To win the commanding heights of the 21st-century economy, Beijing has directed its bureaucrats and businesses to obtain American intellectual property—the foundation of our economic leadership—by any means necessary. Beijing now requires many American businesses to hand over their trade secrets as the cost of doing business in China. It also coordinates and sponsors the acquisition of American firms to gain ownership of their creations. Worst of all, Chinese security agencies have masterminded the wholesale theft of American technology –- including cutting-edge military blueprints. And using that stolen technology, the Chinese Communist Party is turning plowshares into swords on a massive scale.44

At the center of China’s recent push to “take over, economically, the world” (as Trump put it in a news conference) 45, was the “Made in China 2025” initiative, launched in 2015 by Xi Jinping. The official goal was to modernize Chinese manufacturers by providing state support and funding, pushing them to become global technology leaders in areas such as electric vehicles, aerospace, and robotics. According to the WSJ, by late 2017, “the Import-Export Bank of China had supported China 2025-related lending of nearly 700 billion yuan ($102 billion) according to state media. Funding from other government sources adds up to hundreds of billions more.” 46 As trade tensions escalated, Chinese leaders stopped mentioning the plan, and Trump publicly declared, “China got rid of the China ’25 because I found it very insulting’.” 47

Stealing Jobs During his campaign Trump often claimed that “disastrous trade deals” had led to the loss of millions of manufacturing jobs in the U.S. As a president, he continued to accuse China of causing the demise of the U.S. manufacturing sector. The logic was simple: facing competition from inexpensive Chinese products, many American manufacturing firms had shut down or outsourced jobs to China. In January 2018, Trump stated: “We’ve lost, over a fairly short period of time, 60,000 factories in our country — closed, shuttered, gone. Six million jobs, at least, gone.” While the numbers were not precise, there was truth in his statement. U.S. manufacturing jobs dropped 34% in the 1998-2010 period 48, and academics had documented the connection to China’s rise in manufacturing. David Autor, an MIT economist, had argued that “It’s certainly not the case that all of U.S. manufacturing job loss after 2001 is due to China’s WTO accession…but conservatively, 40 percent of the decline between 2001 and 2007 can be attributed to that source.” 49

However, some analysts argued that Trump’s view of China’s labor market and its impact on U.S. jobs was outdated. Wages had risen significantly in China over the years, and according to a Boston Consulting Group report in 2015, “the costs of manufacturing in China’s major export-producing zone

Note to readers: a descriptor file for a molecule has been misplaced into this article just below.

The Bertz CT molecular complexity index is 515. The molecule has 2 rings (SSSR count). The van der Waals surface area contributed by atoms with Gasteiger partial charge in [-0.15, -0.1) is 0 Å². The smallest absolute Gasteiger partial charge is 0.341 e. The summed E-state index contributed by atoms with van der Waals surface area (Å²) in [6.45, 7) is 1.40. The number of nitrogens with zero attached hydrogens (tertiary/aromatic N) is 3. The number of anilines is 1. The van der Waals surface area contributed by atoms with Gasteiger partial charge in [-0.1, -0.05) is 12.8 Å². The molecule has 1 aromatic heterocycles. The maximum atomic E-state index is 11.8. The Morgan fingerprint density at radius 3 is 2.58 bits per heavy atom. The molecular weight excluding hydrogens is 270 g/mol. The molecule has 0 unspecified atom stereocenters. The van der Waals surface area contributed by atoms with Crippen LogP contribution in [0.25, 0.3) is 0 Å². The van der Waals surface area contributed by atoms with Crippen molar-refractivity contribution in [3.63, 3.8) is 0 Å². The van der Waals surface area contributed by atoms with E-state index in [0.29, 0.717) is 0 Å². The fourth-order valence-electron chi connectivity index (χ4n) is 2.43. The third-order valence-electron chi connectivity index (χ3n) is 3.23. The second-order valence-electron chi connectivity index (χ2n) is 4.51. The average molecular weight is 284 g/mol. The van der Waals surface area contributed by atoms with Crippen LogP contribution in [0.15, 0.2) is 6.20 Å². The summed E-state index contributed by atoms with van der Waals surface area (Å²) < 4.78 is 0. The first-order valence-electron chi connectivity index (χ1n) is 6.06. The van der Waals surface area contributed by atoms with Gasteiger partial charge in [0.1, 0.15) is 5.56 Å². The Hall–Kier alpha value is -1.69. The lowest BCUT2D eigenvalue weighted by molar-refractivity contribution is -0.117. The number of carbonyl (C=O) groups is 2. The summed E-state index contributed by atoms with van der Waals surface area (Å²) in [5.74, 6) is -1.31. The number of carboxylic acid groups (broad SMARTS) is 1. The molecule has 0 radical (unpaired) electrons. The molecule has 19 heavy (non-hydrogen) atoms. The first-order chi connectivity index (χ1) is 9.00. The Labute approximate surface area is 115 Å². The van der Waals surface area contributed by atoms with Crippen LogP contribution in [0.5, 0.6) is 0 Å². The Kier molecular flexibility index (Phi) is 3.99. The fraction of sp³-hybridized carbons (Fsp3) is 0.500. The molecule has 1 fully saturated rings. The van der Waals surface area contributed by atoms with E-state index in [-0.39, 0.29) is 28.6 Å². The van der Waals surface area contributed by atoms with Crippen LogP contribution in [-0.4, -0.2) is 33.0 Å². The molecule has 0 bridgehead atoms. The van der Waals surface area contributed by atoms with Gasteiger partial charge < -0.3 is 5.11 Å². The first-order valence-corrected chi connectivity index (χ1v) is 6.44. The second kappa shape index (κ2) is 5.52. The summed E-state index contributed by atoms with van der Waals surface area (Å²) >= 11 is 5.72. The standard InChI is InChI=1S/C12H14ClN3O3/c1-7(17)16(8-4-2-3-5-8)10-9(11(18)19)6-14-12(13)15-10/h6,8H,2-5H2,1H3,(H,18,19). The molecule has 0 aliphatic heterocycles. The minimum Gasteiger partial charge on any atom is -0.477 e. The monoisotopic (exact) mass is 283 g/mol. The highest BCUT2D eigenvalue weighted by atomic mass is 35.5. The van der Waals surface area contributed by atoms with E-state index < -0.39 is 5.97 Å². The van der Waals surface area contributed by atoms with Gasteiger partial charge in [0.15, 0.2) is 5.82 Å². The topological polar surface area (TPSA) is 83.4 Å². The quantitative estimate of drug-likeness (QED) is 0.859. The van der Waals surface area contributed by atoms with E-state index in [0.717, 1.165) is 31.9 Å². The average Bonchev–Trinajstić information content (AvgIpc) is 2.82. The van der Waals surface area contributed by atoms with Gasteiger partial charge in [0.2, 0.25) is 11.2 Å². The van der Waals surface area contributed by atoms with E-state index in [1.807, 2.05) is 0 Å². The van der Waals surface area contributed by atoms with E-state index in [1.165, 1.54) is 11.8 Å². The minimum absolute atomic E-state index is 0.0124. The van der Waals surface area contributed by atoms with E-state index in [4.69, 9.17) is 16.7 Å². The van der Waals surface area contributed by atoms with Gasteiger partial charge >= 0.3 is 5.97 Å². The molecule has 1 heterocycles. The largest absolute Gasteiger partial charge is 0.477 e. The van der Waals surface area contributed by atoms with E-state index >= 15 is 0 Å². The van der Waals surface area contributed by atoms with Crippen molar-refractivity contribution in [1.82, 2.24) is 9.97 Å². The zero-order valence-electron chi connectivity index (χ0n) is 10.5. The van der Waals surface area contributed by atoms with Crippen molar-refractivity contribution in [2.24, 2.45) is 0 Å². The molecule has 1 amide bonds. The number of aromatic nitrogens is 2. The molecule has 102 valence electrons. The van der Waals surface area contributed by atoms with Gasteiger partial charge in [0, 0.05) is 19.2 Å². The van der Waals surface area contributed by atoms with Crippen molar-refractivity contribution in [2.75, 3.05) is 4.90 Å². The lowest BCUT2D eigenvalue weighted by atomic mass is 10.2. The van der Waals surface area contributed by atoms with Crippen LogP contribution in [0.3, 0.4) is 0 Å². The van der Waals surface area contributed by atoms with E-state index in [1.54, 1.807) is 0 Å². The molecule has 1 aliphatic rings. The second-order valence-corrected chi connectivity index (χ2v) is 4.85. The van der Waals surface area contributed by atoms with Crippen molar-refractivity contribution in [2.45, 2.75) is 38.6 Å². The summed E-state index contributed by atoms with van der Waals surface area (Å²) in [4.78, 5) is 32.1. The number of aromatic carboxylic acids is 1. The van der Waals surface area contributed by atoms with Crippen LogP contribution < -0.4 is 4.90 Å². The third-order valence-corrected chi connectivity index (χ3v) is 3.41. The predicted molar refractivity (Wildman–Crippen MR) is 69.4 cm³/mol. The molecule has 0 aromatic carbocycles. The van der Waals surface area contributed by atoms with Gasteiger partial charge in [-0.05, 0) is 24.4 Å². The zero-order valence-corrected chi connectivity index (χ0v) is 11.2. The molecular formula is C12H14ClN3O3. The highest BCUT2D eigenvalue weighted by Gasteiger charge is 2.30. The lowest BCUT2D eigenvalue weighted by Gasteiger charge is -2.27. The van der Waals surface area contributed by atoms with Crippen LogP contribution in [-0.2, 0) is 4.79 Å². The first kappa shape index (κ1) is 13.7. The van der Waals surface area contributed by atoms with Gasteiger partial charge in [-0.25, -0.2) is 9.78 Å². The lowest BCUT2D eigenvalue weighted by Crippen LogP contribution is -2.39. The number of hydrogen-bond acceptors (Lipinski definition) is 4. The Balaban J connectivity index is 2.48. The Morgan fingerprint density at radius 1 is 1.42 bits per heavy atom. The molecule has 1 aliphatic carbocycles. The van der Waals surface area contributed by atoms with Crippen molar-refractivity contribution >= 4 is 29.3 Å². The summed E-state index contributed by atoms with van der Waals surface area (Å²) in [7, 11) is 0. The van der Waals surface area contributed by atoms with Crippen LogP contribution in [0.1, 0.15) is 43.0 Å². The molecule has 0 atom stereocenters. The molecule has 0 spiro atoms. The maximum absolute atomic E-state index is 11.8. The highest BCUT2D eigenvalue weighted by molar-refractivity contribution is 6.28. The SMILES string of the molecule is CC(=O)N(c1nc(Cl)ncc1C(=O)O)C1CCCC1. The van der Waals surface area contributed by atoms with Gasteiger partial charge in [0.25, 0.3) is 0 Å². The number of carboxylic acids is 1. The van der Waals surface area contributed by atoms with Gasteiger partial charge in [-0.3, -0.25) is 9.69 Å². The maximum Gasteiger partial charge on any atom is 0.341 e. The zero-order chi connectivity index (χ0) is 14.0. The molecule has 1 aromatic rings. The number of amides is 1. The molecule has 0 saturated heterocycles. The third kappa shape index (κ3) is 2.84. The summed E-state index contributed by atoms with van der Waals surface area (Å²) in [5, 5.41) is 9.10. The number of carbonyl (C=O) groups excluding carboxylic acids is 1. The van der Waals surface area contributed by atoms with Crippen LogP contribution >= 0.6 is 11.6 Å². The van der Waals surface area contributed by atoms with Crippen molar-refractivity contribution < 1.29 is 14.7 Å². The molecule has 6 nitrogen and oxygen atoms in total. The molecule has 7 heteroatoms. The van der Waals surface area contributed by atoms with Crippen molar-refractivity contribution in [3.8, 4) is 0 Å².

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were [then] almost the same as the United States.”50 Others believed that there was nothing the U.S. could do to reverse the trend. The editor of The Economist, for example, argued that “the goal of rolling back decades of American deindustrialization is a pipe-dream” and that “should America succeed in forcing supply chains back onshore, it will find that many fewer jobs are attached, because of rapid automation.” 51

Lack of Reciprocity Trump’s remarks for more fair trade were often linked to the need for symmetry and reciprocity in the bilateral trade relationship. For example, in August 2018 he tweeted: “When a car is sent to the United States from China, there is a Tariff to be paid of 2 ½%. When a car is sent to China from the United States, there is a Tariff to be paid of 25%. Does that sound like free or fair trade. No, it sounds like STUPID TRADE – going on for years!”52 The average tariff in China (weighted by sectoral trade volumes) was indeed much higher than in the U.S., but it had consistently fallen over time -particularly after China joined the WTO (see Exhibits 2 and 3). In fact, using this metric, China could claim that is was now less protectionist than other large developing countries such as India and Brazil (see Exhibit 10).

Transfer of wealth Trump often argued that “China has been taking out massive amounts of money & wealth from the U.S. in totally one-sided trade…” 53 As its exports to the U.S. grew, China accumulated a massive amount of U.S. Treasury securities. In 2000, it held only 6% of all U.S. Treasury securities outstanding. By 2018, China was effectively the largest foreign creditor to the U.S. government, with 18% of all foreign holdings of U.S. Treasury securities. Trump’s supporters often argued that the same money the U.S. was paying to the Chinese was lent back to the U.S. to purchase even more Chinese goods and perpetuate the debt cycle. Others feared over China’s potential sale of its huge Treasury holdings, which would quickly raise U.S interest rates and affect U.S. monetary and fiscal policies.

Chinese leaders proclaimed that they wanted to ensure “mutually-beneficial and win-win cooperation between China and the U.S. in trade and economy,” as “China benefits remarkably from the strong synergy, while the U.S. also reaps extensive economic benefits from the opportunities and results generated by China’s growth.” 54 China supporters argued that U.S. consumers were enjoying lower prices, an unprecedented amount of variety in consumer goods, and that the real cause of the U.S. trade deficit was the fact that China was able to produce the goods that the U.S. wanted to consume at a much lower cost.